Phytochemistry Reviews

, Volume 14, Issue 2, pp 299–315 | Cite as

The pharmaceutical industry and natural products: historical status and new trends

  • Bruno David
  • Jean-Luc WolfenderEmail author
  • Daniel A. Dias


Owing to the high diversity of terrestrial and marine organisms, natural products (secondary metabolites) are some of the most successful source of drug leads for the treatment of many diseases and illnesses. In the 1990s, advancements in automation [high-throughput screening (HTS)] and isolation technologies resulted in the surge in research towards natural products both in the fields of human health and agriculture. These strategies and techniques generated a substantial shift towards this ‘green Eldorado’, a real ‘Green Rush’ between 1990 and 2000. However, in the early 2000s most of the big Pharmas terminated their HTS and bioprospecting endeavours but to date, the low productivity of combichem and rational drug design is silently positioning pharmacognosy back on the rails and natural product discovery is remerging as a reputable source of current drugs on the market. Meanwhile, the World Health Organization has come to the realisation of the importance of biodiversity which would be able to offer affordable, therapeutic solutions to the majority of the world population. The preservation of the world’s biodiversity and its access is a critical issue which could hamper a serene utilisation of natural products in the developing world with herbal-based phytopharmaceuticals representing a significant share of the total world pharmaceutical market. This review presents an industrial perspective discussing natural product drug discovery, lead research, botanicals, pro-drugs, synergy effects, drugs interactions with botanicals, traditional medicines, reverse pharmacognosy and presents the difficulties in accessing biodiversity.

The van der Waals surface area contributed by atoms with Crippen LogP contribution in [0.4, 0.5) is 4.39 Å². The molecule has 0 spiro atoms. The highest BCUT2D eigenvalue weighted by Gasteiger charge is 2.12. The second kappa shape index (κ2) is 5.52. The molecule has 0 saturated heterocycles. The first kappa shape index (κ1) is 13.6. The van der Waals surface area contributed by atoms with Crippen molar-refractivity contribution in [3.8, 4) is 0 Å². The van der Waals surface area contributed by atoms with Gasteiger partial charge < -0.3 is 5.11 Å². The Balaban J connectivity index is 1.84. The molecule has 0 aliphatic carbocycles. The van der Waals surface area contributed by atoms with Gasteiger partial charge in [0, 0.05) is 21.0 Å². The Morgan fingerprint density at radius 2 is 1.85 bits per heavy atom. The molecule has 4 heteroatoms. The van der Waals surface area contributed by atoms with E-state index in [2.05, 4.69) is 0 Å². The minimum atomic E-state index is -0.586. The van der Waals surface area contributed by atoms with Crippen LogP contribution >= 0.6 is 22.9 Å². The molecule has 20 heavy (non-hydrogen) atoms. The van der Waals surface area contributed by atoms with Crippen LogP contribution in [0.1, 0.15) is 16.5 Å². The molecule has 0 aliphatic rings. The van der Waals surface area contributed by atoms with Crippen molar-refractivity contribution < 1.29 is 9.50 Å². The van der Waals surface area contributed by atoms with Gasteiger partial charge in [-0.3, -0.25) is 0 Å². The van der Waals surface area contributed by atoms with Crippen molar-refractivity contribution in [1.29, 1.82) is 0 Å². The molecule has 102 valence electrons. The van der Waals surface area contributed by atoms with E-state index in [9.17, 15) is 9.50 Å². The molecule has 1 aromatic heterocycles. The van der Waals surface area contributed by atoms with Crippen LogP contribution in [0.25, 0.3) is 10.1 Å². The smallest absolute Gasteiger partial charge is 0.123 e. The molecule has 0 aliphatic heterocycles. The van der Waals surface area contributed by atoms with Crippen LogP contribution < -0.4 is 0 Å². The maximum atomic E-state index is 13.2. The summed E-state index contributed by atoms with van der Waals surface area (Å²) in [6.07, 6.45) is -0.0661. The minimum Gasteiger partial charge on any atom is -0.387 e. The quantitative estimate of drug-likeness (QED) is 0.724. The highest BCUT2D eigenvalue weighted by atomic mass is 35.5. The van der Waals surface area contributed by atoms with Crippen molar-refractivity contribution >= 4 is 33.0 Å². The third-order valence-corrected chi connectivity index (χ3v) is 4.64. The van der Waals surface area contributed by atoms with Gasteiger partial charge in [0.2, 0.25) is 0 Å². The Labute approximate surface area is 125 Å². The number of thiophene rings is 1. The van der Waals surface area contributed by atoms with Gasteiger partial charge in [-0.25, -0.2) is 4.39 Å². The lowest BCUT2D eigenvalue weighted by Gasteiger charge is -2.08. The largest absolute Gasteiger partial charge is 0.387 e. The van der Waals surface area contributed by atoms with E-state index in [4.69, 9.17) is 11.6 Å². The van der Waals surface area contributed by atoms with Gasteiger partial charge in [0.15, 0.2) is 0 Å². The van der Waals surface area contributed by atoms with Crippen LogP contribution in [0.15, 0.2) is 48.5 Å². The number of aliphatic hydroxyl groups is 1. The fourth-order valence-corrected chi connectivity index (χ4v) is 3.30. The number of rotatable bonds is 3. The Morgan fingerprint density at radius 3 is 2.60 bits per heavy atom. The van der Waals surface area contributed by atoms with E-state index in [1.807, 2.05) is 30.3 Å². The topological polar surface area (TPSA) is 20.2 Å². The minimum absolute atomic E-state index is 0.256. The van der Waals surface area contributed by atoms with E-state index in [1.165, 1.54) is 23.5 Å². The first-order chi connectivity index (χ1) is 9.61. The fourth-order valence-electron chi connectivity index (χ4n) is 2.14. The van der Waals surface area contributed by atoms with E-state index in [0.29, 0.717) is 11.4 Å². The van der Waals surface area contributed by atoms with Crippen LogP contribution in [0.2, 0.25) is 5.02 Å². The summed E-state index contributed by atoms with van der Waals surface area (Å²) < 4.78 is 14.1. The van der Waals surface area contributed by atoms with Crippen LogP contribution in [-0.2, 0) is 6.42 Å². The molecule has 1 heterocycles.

Drug discovery High-throughput screening (HTS) Biodiversity Pharmaceutical industry Access and benefit sharing 


Conflict of interest

The authors state no conflict of interest and have received no payment in preparation of this manuscript.


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Copyright information

© Springer Science+Business Media Dordrecht 2014

Authors and Affiliations

  • Bruno David
    • 1
  • Jean-Luc Wolfender
    • 2
    Email author
  • Daniel A. Dias
    • 3
  1. 1.Pôle Actifs Végétaux - Branche Sourcing R&D et BotaniqueInstitut de Recherche Pierre FABREToulouseCedex, France
  2. 2.Phytochemistry and Bioactive Natural Products, School of Pharmaceutical SciencesUniversity of Geneva and University of LausanneGenevaSwitzerland
  3. 3.Metabolomics Australia, School of BotanyThe University of MelbourneParkvilleAustralia

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